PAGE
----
The Lithuanian year is framed by the Christian holidays. The pinnacle of the year is Christmas, commemorating the birth of Jesus. Somewhat commercialized akin to the west, with Christmas shopping having augmented Christmas prayers for many, the holiday still has its deeper, traditional meaning. More uniquely to Lithuania the Christmas Eve (Kūčios, December 24th) is even more celebrated than the Christmas itself and it is also a day off the work. That evening whole family reunites to eat a special vegetarian (fish permitted) supper that must include at least 12 meals, and every participant should taste each meal. A prayer is said before that supper. The first meal is always the flatbread wafers (Lithuanian: Kalėdaitis). They are identical in recipe to the Holy Communion and inscribed with Christian imagery. Everyone starts with a separate wafer but is expected to break it down and give every other participant its piece. Only after all the pieces are consumed the other meals may be tasted.
Just like elsewhere the children receive their presents during Christmas. The Santa Claus, known in Lithuanian as Kalėdų senelis (The Christmas grandfather), visits at night between 24th and 25th and leaves the presents under the Christmas tree of the home. Grown ups exchange the presents on Christmas Eve with their family and on another specified date with their friends and co-workers.
Every period between Christmas Eve and January 6th Vilnius TV tower is decorated by countless lights to become the World's tallest Christmas tree.
During the First day of Christmas (December 25th) family meets for a dinner while the Second day of Christmas (December 26th) is also a public holiday. The Christmas period ends in a less popular Epiphany holiday (January 6th) which commemorates the three kings (magi) who visited baby Jesus. Effigies of the kings parade city streets and some people write their traditional initials ("+K+M+B") in chalk on their front doors (Kasparas, Merkelis, Baltazaras).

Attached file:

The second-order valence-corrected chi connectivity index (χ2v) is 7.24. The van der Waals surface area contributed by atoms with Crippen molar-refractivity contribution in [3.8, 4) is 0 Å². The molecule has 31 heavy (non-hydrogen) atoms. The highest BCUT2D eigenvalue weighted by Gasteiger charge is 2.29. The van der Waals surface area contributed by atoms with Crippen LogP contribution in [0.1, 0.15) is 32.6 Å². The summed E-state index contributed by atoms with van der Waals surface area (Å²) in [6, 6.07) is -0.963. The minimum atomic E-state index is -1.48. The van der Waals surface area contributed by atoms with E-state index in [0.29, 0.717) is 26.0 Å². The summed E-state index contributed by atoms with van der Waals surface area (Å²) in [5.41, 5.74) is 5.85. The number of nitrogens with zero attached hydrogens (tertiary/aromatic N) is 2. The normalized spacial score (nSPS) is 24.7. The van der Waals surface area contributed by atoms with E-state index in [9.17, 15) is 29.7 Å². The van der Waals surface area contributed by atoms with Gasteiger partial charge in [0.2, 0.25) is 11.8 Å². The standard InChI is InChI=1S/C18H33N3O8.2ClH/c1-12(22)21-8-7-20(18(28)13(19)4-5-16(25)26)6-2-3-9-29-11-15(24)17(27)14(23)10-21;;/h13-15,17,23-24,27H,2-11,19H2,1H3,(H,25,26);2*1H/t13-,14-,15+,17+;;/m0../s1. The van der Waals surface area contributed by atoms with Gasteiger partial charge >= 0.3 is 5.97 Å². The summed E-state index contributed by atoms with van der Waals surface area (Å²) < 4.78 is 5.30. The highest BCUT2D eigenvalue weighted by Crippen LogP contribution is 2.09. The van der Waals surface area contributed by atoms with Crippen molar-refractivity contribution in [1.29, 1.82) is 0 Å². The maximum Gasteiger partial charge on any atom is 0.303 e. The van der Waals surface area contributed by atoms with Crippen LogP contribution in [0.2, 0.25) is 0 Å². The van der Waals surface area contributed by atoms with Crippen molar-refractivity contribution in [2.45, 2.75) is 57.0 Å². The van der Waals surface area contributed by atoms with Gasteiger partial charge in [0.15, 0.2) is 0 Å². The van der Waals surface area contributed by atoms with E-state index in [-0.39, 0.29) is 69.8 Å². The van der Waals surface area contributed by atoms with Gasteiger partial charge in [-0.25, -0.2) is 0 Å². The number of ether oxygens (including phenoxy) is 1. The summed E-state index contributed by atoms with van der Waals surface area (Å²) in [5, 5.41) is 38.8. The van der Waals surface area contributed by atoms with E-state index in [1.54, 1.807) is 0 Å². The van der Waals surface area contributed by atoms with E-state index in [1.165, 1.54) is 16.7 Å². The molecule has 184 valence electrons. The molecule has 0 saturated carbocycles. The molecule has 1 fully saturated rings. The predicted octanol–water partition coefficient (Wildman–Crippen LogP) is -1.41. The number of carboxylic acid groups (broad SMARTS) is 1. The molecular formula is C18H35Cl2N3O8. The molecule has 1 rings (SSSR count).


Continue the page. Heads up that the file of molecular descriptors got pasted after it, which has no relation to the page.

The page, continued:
Easter is another popular holiday, its secular traditions associated with pushing Easter eggs to see which one will go furthest. Easter Grandmother (Velykų bobutė) is more or less a female version of Santa Claus albeit not as popular. Easter sunday and Easter monday are both public holidays.
Another popular religious holiday is the Day of the Souls (Vėlinės) on November the 2nd and All Saints Day, November 1st. Less flashy than its Mexican counterpart this day involves visiting the graves of one's relatives and lighting candles there (and additional candles on the uncared graves). A visit to any cemetary is spectacular that evening, with most graves alight with candles. Traditionally it was believed that souls come to visit the earth at this day and a special meal used to be left for them. Like every religious holiday Vėlinės used to be persecuted by the Soviets who especially tried to forbid people from lighting candles on the graves of non-Soviet historical figures.
After independence there were attempts to introduce Halloween to Lithuania. While initially moderately successful the celebration of Halloween subsided since, partly because Lithuanians already have a very similar holiday named Užgavėnės. Užgavėnės, coinciding with the carnival (46 days prior to Easter), involves people dressing up in self-made scary masks, dancing in public with strangers and children going door-to-door asking for candies. The twin pinnacles of this holiday are the burning of Morė (an effigy of winter) and the fight between Lašininis and Kanapinis. Lašininis, who represents meat-eaters, is always defeated by the vegetarian Kanapinis, marking the begginng of Lent. Public (main street) celebrations typically takes place the weekend before and the largest festivities are held in Rumšiškės museum.
Pentecost (7th weekend after Easter) is considered to be the 3rd most important Christian holiday as it celebrates the Holy Spirit. However its popularity is now largely limited to villages where there are traditions related to farm animals.
Lent and Advent, traditional Christian periods of non-celebration and fasting that precede Easter and Christmas respecitively, are less observed today, but some people, especially the elderly and rural dwellers, still observe them vigorously.